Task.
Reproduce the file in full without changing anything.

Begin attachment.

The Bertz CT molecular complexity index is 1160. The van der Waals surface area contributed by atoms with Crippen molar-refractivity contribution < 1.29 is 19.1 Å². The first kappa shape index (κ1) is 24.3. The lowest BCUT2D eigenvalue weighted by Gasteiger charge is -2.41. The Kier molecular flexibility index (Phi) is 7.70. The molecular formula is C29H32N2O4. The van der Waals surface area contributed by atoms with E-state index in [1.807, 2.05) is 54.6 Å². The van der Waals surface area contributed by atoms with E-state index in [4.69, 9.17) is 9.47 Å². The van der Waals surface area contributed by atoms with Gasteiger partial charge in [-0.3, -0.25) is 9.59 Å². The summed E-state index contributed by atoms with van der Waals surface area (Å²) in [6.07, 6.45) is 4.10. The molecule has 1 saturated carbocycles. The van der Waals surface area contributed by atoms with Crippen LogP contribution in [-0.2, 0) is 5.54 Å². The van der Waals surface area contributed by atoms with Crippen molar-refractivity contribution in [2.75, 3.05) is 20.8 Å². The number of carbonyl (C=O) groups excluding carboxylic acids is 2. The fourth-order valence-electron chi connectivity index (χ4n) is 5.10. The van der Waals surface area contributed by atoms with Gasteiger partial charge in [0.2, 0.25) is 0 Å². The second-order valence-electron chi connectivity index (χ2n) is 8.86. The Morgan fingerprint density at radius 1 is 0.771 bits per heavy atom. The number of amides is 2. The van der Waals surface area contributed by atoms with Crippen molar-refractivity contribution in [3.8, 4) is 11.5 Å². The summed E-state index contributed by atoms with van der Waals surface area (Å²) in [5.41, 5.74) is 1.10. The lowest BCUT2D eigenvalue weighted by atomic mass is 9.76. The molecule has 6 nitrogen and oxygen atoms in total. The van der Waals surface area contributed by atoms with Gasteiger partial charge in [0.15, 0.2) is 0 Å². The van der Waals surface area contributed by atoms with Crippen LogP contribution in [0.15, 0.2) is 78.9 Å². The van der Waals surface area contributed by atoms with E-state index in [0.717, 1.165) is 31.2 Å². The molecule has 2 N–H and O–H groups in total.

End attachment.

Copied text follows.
The Bertz CT molecular complexity index is 1160. The van der Waals surface area contributed by atoms with Crippen molar-refractivity contribution < 1.29 is 19.1 Å². The first kappa shape index (κ1) is 24.3. The lowest BCUT2D eigenvalue weighted by Gasteiger charge is -2.41. The Kier molecular flexibility index (Phi) is 7.70. The molecular formula is C29H32N2O4. The van der Waals surface area contributed by atoms with E-state index in [1.807, 2.05) is 54.6 Å². The van der Waals surface area contributed by atoms with E-state index in [4.69, 9.17) is 9.47 Å². The van der Waals surface area contributed by atoms with Gasteiger partial charge in [-0.3, -0.25) is 9.59 Å². The summed E-state index contributed by atoms with van der Waals surface area (Å²) in [6.07, 6.45) is 4.10. The molecule has 1 saturated carbocycles. The van der Waals surface area contributed by atoms with Crippen LogP contribution in [-0.2, 0) is 5.54 Å². The van der Waals surface area contributed by atoms with Crippen molar-refractivity contribution in [2.75, 3.05) is 20.8 Å². The number of carbonyl (C=O) groups excluding carboxylic acids is 2. The fourth-order valence-electron chi connectivity index (χ4n) is 5.10. The van der Waals surface area contributed by atoms with Gasteiger partial charge in [0.2, 0.25) is 0 Å². The second-order valence-electron chi connectivity index (χ2n) is 8.86. The Morgan fingerprint density at radius 1 is 0.771 bits per heavy atom. The number of amides is 2. The van der Waals surface area contributed by atoms with Crippen molar-refractivity contribution in [3.8, 4) is 11.5 Å². The summed E-state index contributed by atoms with van der Waals surface area (Å²) in [5.41, 5.74) is 1.10. The lowest BCUT2D eigenvalue weighted by atomic mass is 9.76. The molecule has 6 nitrogen and oxygen atoms in total. The van der Waals surface area contributed by atoms with Gasteiger partial charge in [0.15, 0.2) is 0 Å². The van der Waals surface area contributed by atoms with Crippen LogP contribution in [0.15, 0.2) is 78.9 Å². The van der Waals surface area contributed by atoms with E-state index in [0.717, 1.165) is 31.2 Å². The molecule has 2 N–H and O–H groups in total.